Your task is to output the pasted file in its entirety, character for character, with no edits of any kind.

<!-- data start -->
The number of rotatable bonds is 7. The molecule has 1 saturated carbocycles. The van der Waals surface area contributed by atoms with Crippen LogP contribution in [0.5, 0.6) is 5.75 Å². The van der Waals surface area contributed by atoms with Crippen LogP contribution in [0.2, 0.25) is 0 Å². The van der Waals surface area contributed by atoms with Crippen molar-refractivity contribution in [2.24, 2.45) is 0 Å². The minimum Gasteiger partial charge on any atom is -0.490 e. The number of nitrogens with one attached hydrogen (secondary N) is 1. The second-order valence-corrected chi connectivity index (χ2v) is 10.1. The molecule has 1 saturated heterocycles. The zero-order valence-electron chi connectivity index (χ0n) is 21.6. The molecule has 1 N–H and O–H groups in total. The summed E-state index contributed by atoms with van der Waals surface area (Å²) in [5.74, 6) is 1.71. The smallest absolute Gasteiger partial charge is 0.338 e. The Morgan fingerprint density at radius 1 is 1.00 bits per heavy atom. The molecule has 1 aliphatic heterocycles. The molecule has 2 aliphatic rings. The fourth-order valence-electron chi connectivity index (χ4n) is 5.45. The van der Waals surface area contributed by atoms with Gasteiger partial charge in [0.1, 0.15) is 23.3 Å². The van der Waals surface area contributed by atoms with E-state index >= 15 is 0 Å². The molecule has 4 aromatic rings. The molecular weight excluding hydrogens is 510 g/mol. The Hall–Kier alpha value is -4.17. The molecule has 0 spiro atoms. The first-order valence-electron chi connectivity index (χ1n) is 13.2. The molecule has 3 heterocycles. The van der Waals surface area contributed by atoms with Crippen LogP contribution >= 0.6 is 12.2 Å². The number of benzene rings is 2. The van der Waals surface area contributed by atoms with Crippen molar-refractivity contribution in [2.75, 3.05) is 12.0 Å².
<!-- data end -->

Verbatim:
The number of rotatable bonds is 7. The molecule has 1 saturated carbocycles. The van der Waals surface area contributed by atoms with Crippen LogP contribution in [0.5, 0.6) is 5.75 Å². The van der Waals surface area contributed by atoms with Crippen LogP contribution in [0.2, 0.25) is 0 Å². The van der Waals surface area contributed by atoms with Crippen molar-refractivity contribution in [2.24, 2.45) is 0 Å². The minimum Gasteiger partial charge on any atom is -0.490 e. The number of nitrogens with one attached hydrogen (secondary N) is 1. The second-order valence-corrected chi connectivity index (χ2v) is 10.1. The molecule has 1 saturated heterocycles. The zero-order valence-electron chi connectivity index (χ0n) is 21.6. The molecule has 1 N–H and O–H groups in total. The summed E-state index contributed by atoms with van der Waals surface area (Å²) in [5.74, 6) is 1.71. The smallest absolute Gasteiger partial charge is 0.338 e. The Morgan fingerprint density at radius 1 is 1.00 bits per heavy atom. The molecule has 1 aliphatic heterocycles. The molecule has 2 aliphatic rings. The fourth-order valence-electron chi connectivity index (χ4n) is 5.45. The van der Waals surface area contributed by atoms with Gasteiger partial charge in [0.1, 0.15) is 23.3 Å². The van der Waals surface area contributed by atoms with E-state index >= 15 is 0 Å². The molecule has 4 aromatic rings. The molecular weight excluding hydrogens is 510 g/mol. The Hall–Kier alpha value is -4.17. The molecule has 0 spiro atoms. The first-order valence-electron chi connectivity index (χ1n) is 13.2. The molecule has 3 heterocycles. The van der Waals surface area contributed by atoms with Crippen LogP contribution >= 0.6 is 12.2 Å². The number of benzene rings is 2. The van der Waals surface area contributed by atoms with Crippen molar-refractivity contribution in [2.75, 3.05) is 12.0 Å².